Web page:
(a.) forming a substantially homogeneous dispersion of acicular magnetizable particles in a medium comprising a solution of substantially transparent binder in solvent. These particles have an average width of less than about 0.06 micron and an average length up to about 1 micron, the concentration of said binder being at least about 10 parts per 100 parts, by weight, of said particles; up to about 30 parts, by weight, for particles having an average length of at least about 0.06 micron and up to about 40 parts, by weight, for particles having an average length of less than about 0.06 micron,

(b.) coating a support with this dispersion in an amount sufficient to provide a final dry layer thickness up to about 5 microns,

(c.) removing substantially all solvent from the layer and

(d.) treating the layer containing particles having an average length of at least about 0.06 micron using one or both of the following process steps,

(1.) compacting the layer while it is in a malleable state to reduce its thickness,

(2.) imbibing into the layer a substantially transparent liquid having a refractive index that is substantially the same as that of the binder. As previously indicated, the magnetic recording layer prepared according to this process has a total transmission of at least 20 percent for visible light having a wavelength of 632.8 nm and a ratio of direct transmission to total transmission at said wavelength of at least 50 percent.

BRIEF DESCRIPTION OF THE DRAWING

The FIGURE in the drawing shows the relationship of the total transmission to diffuse transmission, as a function of wavelength, in nanometers, for a transparent magnetic recording layer obtained by the practice of this invention. It can be seen from the curve set forth in the drawing that such layers exhibit unexpectedly low absorption in the visible region of the spectrum, particularly in the green and red regions.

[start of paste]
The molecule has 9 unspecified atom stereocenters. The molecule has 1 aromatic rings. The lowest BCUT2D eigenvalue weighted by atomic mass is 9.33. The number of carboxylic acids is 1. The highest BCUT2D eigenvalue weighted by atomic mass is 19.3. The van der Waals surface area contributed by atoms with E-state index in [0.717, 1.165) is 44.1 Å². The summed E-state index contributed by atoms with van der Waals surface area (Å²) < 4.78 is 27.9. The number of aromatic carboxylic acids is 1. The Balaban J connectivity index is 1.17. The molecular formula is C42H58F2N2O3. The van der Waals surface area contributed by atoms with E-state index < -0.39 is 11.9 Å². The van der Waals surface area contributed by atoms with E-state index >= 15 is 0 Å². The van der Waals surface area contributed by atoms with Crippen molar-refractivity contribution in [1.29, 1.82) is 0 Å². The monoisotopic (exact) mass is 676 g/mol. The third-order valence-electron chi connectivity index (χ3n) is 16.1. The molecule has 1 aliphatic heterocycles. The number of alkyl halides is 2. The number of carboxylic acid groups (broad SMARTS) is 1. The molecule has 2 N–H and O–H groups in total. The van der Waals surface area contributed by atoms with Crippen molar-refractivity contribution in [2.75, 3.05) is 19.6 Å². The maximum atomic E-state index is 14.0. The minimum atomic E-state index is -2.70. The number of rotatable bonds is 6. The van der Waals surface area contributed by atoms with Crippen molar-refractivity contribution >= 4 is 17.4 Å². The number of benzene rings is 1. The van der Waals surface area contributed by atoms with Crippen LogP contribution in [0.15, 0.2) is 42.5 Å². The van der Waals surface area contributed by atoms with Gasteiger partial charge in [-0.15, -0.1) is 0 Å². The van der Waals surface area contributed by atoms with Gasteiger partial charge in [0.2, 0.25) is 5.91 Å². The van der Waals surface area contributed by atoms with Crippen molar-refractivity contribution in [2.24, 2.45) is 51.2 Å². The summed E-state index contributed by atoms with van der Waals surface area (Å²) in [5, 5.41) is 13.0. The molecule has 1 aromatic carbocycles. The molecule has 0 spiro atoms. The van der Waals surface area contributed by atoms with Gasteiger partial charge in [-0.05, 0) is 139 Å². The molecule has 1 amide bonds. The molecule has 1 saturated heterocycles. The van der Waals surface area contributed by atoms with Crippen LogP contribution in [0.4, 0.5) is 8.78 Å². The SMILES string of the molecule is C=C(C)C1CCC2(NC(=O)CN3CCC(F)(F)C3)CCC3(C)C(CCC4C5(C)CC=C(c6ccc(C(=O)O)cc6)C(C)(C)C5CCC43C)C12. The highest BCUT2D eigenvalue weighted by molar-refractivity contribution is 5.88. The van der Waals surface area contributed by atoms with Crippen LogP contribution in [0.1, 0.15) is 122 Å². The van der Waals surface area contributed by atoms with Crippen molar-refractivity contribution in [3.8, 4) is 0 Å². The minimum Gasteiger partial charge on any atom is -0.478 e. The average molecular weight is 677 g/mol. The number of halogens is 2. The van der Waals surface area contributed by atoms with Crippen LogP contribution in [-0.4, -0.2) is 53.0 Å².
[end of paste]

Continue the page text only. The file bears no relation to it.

DESCRIPTION OF SPECIFIC EMBODIMENTS

The magnetizable particles dispersed in the transparent recording and playback layers of this invention are acicular or needle-like magnetizable particles. They have an average width (minor axis) of less than 0.06 micron, often less than about 0.05 micron and frequently in the range of about 0.02 to 0.05 micron. The average length (major axis) of these particles is up to about 1 micron, often up to about 0.8 micron and frequently in the range of about 0.2 to 0.6 micron. Suitable acicular particles are ferro- and ferri-magnetic particles that have at least ten percent preferably fifty percent or greater transmission of visible radiation, particularly visible radiation in the region of 632.8 nm. Typical acicular particles of this type include, for example, particles of ferro- and ferri-magnetic iron oxides such as the brown gamma ferric oxide, complex oxides of iron and cobalt, various ferrites and the like. Acicular gamma ferric oxides or ferrous ferric oxides, which can be undoped or can contain doping metal ions, are particularly useful in this invention. The particles can be doped with one or more ions of a polyvalent metal such as cobalt, nickel, zinc, manganese, chromium, or the like. The concentration of dopant ion employed is subject to variation, depending upon such things as the size of the magnetizable particles. However, dopant levels in the range of about 1 to 6 percent, by weight, often about 1 to 3 percent, by weight, particularly with cobalt ion, are suitable.